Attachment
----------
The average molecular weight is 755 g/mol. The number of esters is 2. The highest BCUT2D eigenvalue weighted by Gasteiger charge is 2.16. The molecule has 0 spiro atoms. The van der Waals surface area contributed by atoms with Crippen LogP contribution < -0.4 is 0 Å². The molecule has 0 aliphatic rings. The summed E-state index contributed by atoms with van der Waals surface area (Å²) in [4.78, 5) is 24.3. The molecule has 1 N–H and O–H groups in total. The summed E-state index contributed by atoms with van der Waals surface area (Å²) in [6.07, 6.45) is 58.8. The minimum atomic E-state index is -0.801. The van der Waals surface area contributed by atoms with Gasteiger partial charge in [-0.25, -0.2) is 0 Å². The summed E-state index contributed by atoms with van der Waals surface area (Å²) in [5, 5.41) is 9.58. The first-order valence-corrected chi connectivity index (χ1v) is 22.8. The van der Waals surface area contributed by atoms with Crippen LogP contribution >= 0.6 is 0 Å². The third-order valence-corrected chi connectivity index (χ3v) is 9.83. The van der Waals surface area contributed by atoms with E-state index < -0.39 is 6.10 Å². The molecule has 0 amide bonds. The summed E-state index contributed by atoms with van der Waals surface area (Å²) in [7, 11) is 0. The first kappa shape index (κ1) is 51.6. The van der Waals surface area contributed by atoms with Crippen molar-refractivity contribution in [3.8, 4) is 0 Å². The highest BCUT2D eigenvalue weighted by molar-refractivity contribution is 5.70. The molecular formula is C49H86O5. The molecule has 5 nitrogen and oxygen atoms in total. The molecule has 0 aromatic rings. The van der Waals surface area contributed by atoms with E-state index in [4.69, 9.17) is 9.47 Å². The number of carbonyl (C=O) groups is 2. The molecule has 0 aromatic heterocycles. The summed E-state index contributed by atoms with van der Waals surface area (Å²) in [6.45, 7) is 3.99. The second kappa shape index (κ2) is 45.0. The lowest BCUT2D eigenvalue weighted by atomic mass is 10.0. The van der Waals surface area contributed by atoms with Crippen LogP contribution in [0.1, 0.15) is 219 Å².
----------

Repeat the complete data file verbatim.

The average molecular weight is 755 g/mol. The number of esters is 2. The highest BCUT2D eigenvalue weighted by Gasteiger charge is 2.16. The molecule has 0 spiro atoms. The van der Waals surface area contributed by atoms with Crippen LogP contribution < -0.4 is 0 Å². The molecule has 0 aliphatic rings. The summed E-state index contributed by atoms with van der Waals surface area (Å²) in [4.78, 5) is 24.3. The molecule has 1 N–H and O–H groups in total. The summed E-state index contributed by atoms with van der Waals surface area (Å²) in [6.07, 6.45) is 58.8. The minimum atomic E-state index is -0.801. The van der Waals surface area contributed by atoms with Gasteiger partial charge in [-0.25, -0.2) is 0 Å². The summed E-state index contributed by atoms with van der Waals surface area (Å²) in [5, 5.41) is 9.58. The first-order valence-corrected chi connectivity index (χ1v) is 22.8. The van der Waals surface area contributed by atoms with Crippen LogP contribution >= 0.6 is 0 Å². The third-order valence-corrected chi connectivity index (χ3v) is 9.83. The van der Waals surface area contributed by atoms with E-state index < -0.39 is 6.10 Å². The molecule has 0 amide bonds. The summed E-state index contributed by atoms with van der Waals surface area (Å²) in [7, 11) is 0. The first kappa shape index (κ1) is 51.6. The van der Waals surface area contributed by atoms with Crippen molar-refractivity contribution in [3.8, 4) is 0 Å². The highest BCUT2D eigenvalue weighted by molar-refractivity contribution is 5.70. The molecular formula is C49H86O5. The molecule has 5 nitrogen and oxygen atoms in total. The molecule has 0 aromatic rings. The van der Waals surface area contributed by atoms with E-state index in [4.69, 9.17) is 9.47 Å². The number of carbonyl (C=O) groups is 2. The molecule has 0 aromatic heterocycles. The summed E-state index contributed by atoms with van der Waals surface area (Å²) in [6.45, 7) is 3.99. The second kappa shape index (κ2) is 45.0. The lowest BCUT2D eigenvalue weighted by atomic mass is 10.0. The van der Waals surface area contributed by atoms with Crippen LogP contribution in [0.1, 0.15) is 219 Å².